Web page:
Had it not been for Webber the award may well have gone to Jenson Button who pulled off some wonderful moves in a great drive from thirteenth on the grid to the final step of the podium. Or maybe Vettel passing Rosbert on the outside at Blanchimont. There may have been a lot of overtaking as a result of a very long DRS zone between Radillon and Les Combes but it was the passing elsewhere that this race will be remembered, and for a very long time at that.

   Another beneficiary of the Senna carambolage was Daniel Ricciardo who was running as high as sixteenth early on and although he dropped back as the faster cars recovered he was still on course to give HRT one of their better finishes until the car ground to a halt just as the red flag came out for the Hoon's mangled McLaren. Also benefiting was the under-whelming Herr Schumacher who had one of his better days since the comeback. It didn't look too flash on Saturday when a rear wheel decided it just didn't want to hang around with the Mercedes, leaving the German to get somewhat better acquainted with the barriers than he would normally like on his out-lap in first qualifying. Starting dead last, however, may have been a blessing as if he had begun in a normal sort of place, somewhere around the bottom of the top ten, he would have been in the middle of the La Source kafuffle. As it was, he rose steadily through the race and just before the end took fifth place from the other Mercedes of the kin of the Flying Finn.

   Just days before the Belgian Grand Prix it was announced that Bruno Senna would be taking Nick Heidfeld's place at Renault. Despite outscoring Vitaly Petrov so far this year, his pace, especially in qualifying, has disappointed Renault team management. After 185 starts it would appear that Nick's dream has come to an end, although it has seemed that way before. Despite being a member of the Mercedes junior squad he debuted with the hideously crap Prost-Peugeot in 2000 (not even Jean Alesi could score points in that) before joining Sauber in 2001. He out-pointed team-mate Kimi Raikkonen that year and expected to be named as a replacement for the retiring Mika Hakkinen at McLaren-Mercedes for 2002. It came as a surprise for Nick then, when Raikkonen was signed by McLaren and so he stayed with Sauber for another two seasons. Dropped by Sauber at the end of 2003 it looked like the promising German's career may have stalled but he was given a lifeline by the struggling Jordan squad. After another fruitless season he was given a surprise chance with a drive alongside Mark Webber at Williams where he proved his capability with a pole and three podiums in the year that Williams decline really began.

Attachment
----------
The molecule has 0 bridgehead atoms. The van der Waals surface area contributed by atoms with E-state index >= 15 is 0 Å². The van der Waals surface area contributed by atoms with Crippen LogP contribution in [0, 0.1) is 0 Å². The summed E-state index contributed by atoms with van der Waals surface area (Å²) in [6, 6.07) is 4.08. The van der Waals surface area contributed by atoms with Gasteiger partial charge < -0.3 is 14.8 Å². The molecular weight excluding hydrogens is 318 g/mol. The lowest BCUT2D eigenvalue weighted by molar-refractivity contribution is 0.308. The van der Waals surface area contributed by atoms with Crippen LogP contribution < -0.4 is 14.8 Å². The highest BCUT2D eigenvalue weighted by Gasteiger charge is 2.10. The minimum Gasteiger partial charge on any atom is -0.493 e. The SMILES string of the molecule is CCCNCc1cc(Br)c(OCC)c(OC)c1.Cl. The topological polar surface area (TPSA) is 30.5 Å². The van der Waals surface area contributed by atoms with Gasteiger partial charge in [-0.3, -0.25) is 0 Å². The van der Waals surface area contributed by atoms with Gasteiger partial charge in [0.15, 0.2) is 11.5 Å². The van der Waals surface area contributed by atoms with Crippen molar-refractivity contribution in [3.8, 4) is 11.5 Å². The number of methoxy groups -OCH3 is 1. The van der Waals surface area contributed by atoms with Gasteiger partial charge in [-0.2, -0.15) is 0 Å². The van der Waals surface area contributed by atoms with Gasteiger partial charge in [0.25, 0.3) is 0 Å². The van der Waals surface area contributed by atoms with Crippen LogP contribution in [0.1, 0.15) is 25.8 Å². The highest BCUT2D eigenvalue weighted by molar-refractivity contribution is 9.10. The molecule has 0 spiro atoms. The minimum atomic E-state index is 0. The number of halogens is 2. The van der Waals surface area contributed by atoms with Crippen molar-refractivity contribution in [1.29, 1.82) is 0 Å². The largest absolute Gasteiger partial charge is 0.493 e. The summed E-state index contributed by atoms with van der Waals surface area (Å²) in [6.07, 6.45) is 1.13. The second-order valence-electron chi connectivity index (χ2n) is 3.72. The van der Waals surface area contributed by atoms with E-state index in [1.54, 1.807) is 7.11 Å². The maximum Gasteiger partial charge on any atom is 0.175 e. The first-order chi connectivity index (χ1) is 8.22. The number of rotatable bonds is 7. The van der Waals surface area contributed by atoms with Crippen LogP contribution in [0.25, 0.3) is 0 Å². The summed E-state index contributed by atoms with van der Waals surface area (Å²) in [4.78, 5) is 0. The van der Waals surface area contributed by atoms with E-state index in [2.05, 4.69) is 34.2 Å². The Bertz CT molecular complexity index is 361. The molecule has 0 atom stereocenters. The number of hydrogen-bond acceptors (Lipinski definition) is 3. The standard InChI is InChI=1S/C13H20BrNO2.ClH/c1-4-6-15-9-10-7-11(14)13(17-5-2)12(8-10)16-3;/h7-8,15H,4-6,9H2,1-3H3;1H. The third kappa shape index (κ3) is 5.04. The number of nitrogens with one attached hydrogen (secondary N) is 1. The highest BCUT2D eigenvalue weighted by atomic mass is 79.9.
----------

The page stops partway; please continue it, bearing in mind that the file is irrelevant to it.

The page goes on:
When Williams engine supplier, BMW, split with the team to form its own squad, it purchased the Sauber outfit and named Nick as their lead driver. Four seasons with the Bavarian/Swiss squad brought eight more podium finishes but as time wore on he was slowly outpaced by the super-fast Robert Kubica. When BMW pulled the plug and sold the team back to Peter Sauber, Nick's career once again seemed to be over and he was replaced by Pedro de la Rosa. There was the possibility of finally joining Mercedes as they rejoined Grand Prix racing as a works team but then the deal was done with Michael Schumacher and Nick became a "test" driver who, because of the new testing rules, could not even test the car. De la Rosa's poor form saw Nick back in the Sauber for the last five races of 2010 and when Kubica suffered his horrendous rally accident at the start of this year, Nick stepped into his former team-mates seat at Renault.

    He may not have achieved the heights that he would have liked but if Hungary was really his final Grand Prix, then Nick bows out with a record that many drivers would be proud of. 185 starts, 1 pole, 13 podiums and 259 points ain't half bad for a guy that was often in mediocre machinery.  

 

Sam Snape

05/09/2011